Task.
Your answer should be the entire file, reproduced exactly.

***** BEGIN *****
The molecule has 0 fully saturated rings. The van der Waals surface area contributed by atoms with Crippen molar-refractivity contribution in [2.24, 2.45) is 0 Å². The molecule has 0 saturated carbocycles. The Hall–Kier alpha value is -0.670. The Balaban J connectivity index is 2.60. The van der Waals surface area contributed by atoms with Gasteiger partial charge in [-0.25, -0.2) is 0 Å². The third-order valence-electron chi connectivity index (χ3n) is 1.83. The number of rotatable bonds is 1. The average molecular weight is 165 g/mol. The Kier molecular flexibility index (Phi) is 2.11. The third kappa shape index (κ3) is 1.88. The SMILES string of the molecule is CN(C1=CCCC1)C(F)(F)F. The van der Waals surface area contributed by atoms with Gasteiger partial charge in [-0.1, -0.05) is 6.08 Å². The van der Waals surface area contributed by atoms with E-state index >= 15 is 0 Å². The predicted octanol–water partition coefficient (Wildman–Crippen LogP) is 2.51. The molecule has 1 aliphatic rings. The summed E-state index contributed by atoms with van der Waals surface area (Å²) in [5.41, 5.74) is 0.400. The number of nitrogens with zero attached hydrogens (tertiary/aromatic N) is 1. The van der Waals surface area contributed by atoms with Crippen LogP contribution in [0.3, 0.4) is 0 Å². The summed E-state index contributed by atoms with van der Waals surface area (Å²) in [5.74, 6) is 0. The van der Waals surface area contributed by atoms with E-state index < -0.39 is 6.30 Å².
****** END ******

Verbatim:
The molecule has 0 fully saturated rings. The van der Waals surface area contributed by atoms with Crippen molar-refractivity contribution in [2.24, 2.45) is 0 Å². The molecule has 0 saturated carbocycles. The Hall–Kier alpha value is -0.670. The Balaban J connectivity index is 2.60. The van der Waals surface area contributed by atoms with Gasteiger partial charge in [-0.25, -0.2) is 0 Å². The third-order valence-electron chi connectivity index (χ3n) is 1.83. The number of rotatable bonds is 1. The average molecular weight is 165 g/mol. The Kier molecular flexibility index (Phi) is 2.11. The third kappa shape index (κ3) is 1.88. The SMILES string of the molecule is CN(C1=CCCC1)C(F)(F)F. The van der Waals surface area contributed by atoms with Gasteiger partial charge in [-0.1, -0.05) is 6.08 Å². The van der Waals surface area contributed by atoms with E-state index >= 15 is 0 Å². The predicted octanol–water partition coefficient (Wildman–Crippen LogP) is 2.51. The molecule has 1 aliphatic rings. The summed E-state index contributed by atoms with van der Waals surface area (Å²) in [5.41, 5.74) is 0.400. The number of nitrogens with zero attached hydrogens (tertiary/aromatic N) is 1. The van der Waals surface area contributed by atoms with Crippen LogP contribution in [0.3, 0.4) is 0 Å². The summed E-state index contributed by atoms with van der Waals surface area (Å²) in [5.74, 6) is 0. The van der Waals surface area contributed by atoms with E-state index < -0.39 is 6.30 Å².